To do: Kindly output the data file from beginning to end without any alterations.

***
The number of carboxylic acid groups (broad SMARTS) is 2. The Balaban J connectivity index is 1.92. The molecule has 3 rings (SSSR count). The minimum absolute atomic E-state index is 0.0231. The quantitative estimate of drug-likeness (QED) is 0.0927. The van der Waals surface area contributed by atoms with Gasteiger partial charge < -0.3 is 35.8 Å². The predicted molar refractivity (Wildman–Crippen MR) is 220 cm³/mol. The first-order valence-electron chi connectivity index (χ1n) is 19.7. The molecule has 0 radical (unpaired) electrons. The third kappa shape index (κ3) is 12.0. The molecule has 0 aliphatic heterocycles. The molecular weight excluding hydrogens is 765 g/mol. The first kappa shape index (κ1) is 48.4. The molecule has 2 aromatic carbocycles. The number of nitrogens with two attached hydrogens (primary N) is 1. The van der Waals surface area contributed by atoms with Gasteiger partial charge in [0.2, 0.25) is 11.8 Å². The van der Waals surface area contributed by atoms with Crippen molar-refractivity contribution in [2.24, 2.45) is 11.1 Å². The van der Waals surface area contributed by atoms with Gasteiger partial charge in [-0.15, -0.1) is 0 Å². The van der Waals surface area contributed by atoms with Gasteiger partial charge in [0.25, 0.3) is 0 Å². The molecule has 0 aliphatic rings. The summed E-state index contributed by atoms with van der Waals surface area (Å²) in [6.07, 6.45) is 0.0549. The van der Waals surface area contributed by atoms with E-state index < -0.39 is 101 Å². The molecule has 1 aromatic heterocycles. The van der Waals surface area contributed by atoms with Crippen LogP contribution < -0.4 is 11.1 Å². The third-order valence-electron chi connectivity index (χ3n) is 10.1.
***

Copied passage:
The number of carboxylic acid groups (broad SMARTS) is 2. The Balaban J connectivity index is 1.92. The molecule has 3 rings (SSSR count). The minimum absolute atomic E-state index is 0.0231. The quantitative estimate of drug-likeness (QED) is 0.0927. The van der Waals surface area contributed by atoms with Gasteiger partial charge < -0.3 is 35.8 Å². The predicted molar refractivity (Wildman–Crippen MR) is 220 cm³/mol. The first-order valence-electron chi connectivity index (χ1n) is 19.7. The molecule has 0 radical (unpaired) electrons. The third kappa shape index (κ3) is 12.0. The molecule has 0 aliphatic heterocycles. The molecular weight excluding hydrogens is 765 g/mol. The first kappa shape index (κ1) is 48.4. The molecule has 2 aromatic carbocycles. The number of nitrogens with two attached hydrogens (primary N) is 1. The van der Waals surface area contributed by atoms with Gasteiger partial charge in [0.2, 0.25) is 11.8 Å². The van der Waals surface area contributed by atoms with Crippen molar-refractivity contribution in [2.24, 2.45) is 11.1 Å². The van der Waals surface area contributed by atoms with Gasteiger partial charge in [-0.15, -0.1) is 0 Å². The van der Waals surface area contributed by atoms with Gasteiger partial charge in [0.25, 0.3) is 0 Å². The molecule has 0 aliphatic rings. The summed E-state index contributed by atoms with van der Waals surface area (Å²) in [6.07, 6.45) is 0.0549. The van der Waals surface area contributed by atoms with E-state index < -0.39 is 101 Å². The molecule has 1 aromatic heterocycles. The van der Waals surface area contributed by atoms with Crippen LogP contribution < -0.4 is 11.1 Å². The third-order valence-electron chi connectivity index (χ3n) is 10.1.